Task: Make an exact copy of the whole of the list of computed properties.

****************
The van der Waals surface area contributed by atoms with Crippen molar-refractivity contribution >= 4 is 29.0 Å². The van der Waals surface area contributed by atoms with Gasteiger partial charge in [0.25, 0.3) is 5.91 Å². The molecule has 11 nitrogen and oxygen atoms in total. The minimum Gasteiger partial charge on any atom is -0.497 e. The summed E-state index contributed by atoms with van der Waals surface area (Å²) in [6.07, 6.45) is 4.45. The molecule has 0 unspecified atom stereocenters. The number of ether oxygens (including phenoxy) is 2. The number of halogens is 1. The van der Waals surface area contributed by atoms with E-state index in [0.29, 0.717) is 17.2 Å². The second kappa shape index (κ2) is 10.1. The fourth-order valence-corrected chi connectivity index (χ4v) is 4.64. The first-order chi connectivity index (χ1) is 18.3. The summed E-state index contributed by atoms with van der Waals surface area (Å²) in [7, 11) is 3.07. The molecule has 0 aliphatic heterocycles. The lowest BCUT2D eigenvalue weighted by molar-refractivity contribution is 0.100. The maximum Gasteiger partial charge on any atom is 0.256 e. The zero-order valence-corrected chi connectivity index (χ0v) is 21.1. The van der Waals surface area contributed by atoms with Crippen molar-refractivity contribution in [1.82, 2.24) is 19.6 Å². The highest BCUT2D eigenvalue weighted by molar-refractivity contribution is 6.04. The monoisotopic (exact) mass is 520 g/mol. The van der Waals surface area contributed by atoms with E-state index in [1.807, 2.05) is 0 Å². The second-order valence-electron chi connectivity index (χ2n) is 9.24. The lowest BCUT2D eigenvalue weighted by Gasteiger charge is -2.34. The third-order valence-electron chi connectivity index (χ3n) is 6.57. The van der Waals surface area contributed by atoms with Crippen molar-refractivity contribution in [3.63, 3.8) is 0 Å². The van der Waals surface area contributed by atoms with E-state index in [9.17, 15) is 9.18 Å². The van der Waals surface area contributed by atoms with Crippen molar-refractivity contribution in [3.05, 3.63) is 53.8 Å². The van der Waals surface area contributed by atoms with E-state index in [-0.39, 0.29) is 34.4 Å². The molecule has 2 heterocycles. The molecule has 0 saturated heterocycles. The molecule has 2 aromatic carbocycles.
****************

The van der Waals surface area contributed by atoms with Crippen molar-refractivity contribution >= 4 is 29.0 Å². The van der Waals surface area contributed by atoms with Gasteiger partial charge in [0.25, 0.3) is 5.91 Å². The molecule has 11 nitrogen and oxygen atoms in total. The minimum Gasteiger partial charge on any atom is -0.497 e. The summed E-state index contributed by atoms with van der Waals surface area (Å²) in [6.07, 6.45) is 4.45. The molecule has 0 unspecified atom stereocenters. The number of ether oxygens (including phenoxy) is 2. The number of halogens is 1. The van der Waals surface area contributed by atoms with E-state index in [0.29, 0.717) is 17.2 Å². The second kappa shape index (κ2) is 10.1. The fourth-order valence-corrected chi connectivity index (χ4v) is 4.64. The first-order chi connectivity index (χ1) is 18.3. The summed E-state index contributed by atoms with van der Waals surface area (Å²) in [7, 11) is 3.07. The molecule has 0 aliphatic heterocycles. The lowest BCUT2D eigenvalue weighted by molar-refractivity contribution is 0.100. The maximum Gasteiger partial charge on any atom is 0.256 e. The zero-order valence-corrected chi connectivity index (χ0v) is 21.1. The van der Waals surface area contributed by atoms with Crippen molar-refractivity contribution in [1.82, 2.24) is 19.6 Å². The highest BCUT2D eigenvalue weighted by molar-refractivity contribution is 6.04. The monoisotopic (exact) mass is 520 g/mol. The van der Waals surface area contributed by atoms with E-state index in [1.807, 2.05) is 0 Å². The second-order valence-electron chi connectivity index (χ2n) is 9.24. The lowest BCUT2D eigenvalue weighted by Gasteiger charge is -2.34. The third-order valence-electron chi connectivity index (χ3n) is 6.57. The van der Waals surface area contributed by atoms with Crippen molar-refractivity contribution in [3.63, 3.8) is 0 Å². The van der Waals surface area contributed by atoms with E-state index in [9.17, 15) is 9.18 Å². The van der Waals surface area contributed by atoms with Crippen molar-refractivity contribution in [3.05, 3.63) is 53.8 Å². The van der Waals surface area contributed by atoms with E-state index in [-0.39, 0.29) is 34.4 Å². The molecule has 2 heterocycles. The molecule has 0 saturated heterocycles. The molecule has 2 aromatic carbocycles.